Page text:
Analysis of Manganese Enhanced MRI of the Normal and Injured Rat Central Nervous System
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Injury or disease in the central nervous system (CNS) such as stroke or Alzheimer's disease is often irreversible, thus patients su_ering from such injuries or diseases have poor prognosis. Important factors in CNS injury and disease are absence of axonal regeneration and axonal transport disturbances. Axons in the mammalian CNS do not regenerate after injury but few experimental procedures have shown to promote CNS regeneration. In some neurodegenerative diseases failure in the axonal transport system is the underlying cause of the disease. Studies of these mechanisms in animal models are important before translating any treatments to humans. Magnetic resonance imaging (MRI) is a non-invasive imaging technique which allows in vivo longitudinal CNS studies in contrast to traditional methods which requires sacri_cing the animals before tissue sampling and microscopic analysis of neurons. Manganese (Mn2+) is a paramagnetic ion which reduces the T1-relaxation time, thus increases tissue contrast in T1-weighted MR images. In addition, Mn2+ enters neurons through voltage gated calcium channels and is transported along neural axons which make Mn2+ well suited as a contrast agent in MRI studies of the CNS and neural pathways. In this PhD-thesis methods for segmentation of axons and brain tissue with Mn2+ accumulation together with methods for quanti_cation of signal- and contrast changes along axons related to Mn2+ accumulation and transport have been established. The rat optic nerve (ON) and brain was chosen as experimental models for the mammalian CNS. A method for semi-automatic segmentation of the manganese enhanced rat ON and calculation of contrast variation along the ON was developed in Paper I. In Paper II, this method was used to in vivo detect ON axon regeneration after injury and axon re-growth stimulation. In Paper III, the transport kinetics of Mn2+ in the healthy rat ON was investigated. The results indicate that input of Mn2+ into axons is restricted and are transported along the ON axons in a wide range of velocities. In Paper IV, a method for comparison of manganese enhanced MRI and corresponding histology of stroke in the perinatal period was developed. The methods have enabled more reliable in vivo studies of axonal damage and repair in parts of the CNS and provided more profound knowledge about axonal manganese transport kinetics, as well as novel insight into the relationship between manganese enhancement and neural death related to ischemic insult in the neonatal brain.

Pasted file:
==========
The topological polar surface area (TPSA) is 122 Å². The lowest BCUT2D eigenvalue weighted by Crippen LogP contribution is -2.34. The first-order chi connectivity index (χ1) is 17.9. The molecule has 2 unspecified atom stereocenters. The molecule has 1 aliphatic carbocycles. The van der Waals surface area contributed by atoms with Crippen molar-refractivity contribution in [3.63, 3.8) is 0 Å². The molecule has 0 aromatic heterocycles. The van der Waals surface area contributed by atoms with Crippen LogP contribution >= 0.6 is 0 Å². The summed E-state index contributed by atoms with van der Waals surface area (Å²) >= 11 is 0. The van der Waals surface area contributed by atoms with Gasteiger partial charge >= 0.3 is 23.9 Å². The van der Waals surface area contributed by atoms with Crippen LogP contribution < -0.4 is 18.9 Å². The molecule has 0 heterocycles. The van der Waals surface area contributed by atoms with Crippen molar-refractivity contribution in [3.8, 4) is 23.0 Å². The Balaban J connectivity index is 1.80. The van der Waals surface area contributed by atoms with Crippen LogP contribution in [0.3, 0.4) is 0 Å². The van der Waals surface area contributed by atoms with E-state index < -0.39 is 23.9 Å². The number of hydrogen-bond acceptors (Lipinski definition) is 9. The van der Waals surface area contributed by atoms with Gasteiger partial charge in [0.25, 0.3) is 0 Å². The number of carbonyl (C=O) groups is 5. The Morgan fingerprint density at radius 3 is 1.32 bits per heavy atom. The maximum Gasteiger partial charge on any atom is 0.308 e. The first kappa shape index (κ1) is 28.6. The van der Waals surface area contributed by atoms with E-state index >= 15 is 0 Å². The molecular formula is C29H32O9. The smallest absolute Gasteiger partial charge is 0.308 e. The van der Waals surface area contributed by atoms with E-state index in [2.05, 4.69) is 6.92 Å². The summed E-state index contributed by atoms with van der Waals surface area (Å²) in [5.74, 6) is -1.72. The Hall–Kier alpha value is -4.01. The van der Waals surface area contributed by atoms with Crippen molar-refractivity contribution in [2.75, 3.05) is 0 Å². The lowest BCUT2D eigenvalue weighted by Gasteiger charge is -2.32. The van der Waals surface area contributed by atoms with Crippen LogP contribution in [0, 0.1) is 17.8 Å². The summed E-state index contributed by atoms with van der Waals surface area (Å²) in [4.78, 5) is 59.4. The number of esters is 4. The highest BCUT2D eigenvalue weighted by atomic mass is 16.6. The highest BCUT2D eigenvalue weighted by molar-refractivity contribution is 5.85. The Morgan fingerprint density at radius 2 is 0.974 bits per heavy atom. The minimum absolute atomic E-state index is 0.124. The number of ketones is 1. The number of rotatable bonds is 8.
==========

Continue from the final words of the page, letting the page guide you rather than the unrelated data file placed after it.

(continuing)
Består avOlsen, Øystein; Thuen, Marte; Berry, Martin; Kovalev, Vassili; Petrou, Maria; Goa, Pål Erik; Sandvig, Axel; Haraldseth, Olav; Brekken, Christian. Axon Tracing in the Adult Rat Optic Nerve and Tract after Intravitreal Injection of MnDPDP Using a Semiautomatic Segmentation Technique. JOURNAL OF MAGNETIC RESONANCE IMAGING. 27: 34-42, 2008.
Olsen, Øystein; Kristoffersen, Anders; Thuen, Marte; Sandvig, Axel; Brekken, Christian; Haraldseth, Olav; Goa, Pål Erik. Manganese transport in the rat optic nerve evaluated withspatial- and time-resolved MRI. .
UtgiverNorges teknisk-naturvitenskapelige universitet, Det medisinske fakultet, Institutt for sirkulasjon og bildediagnostikk
SerieDoktoravhandlinger ved NTNU, 1503-8181; 2010:40
Dissertations at the Faculty of Medicine, 0805-7680; 428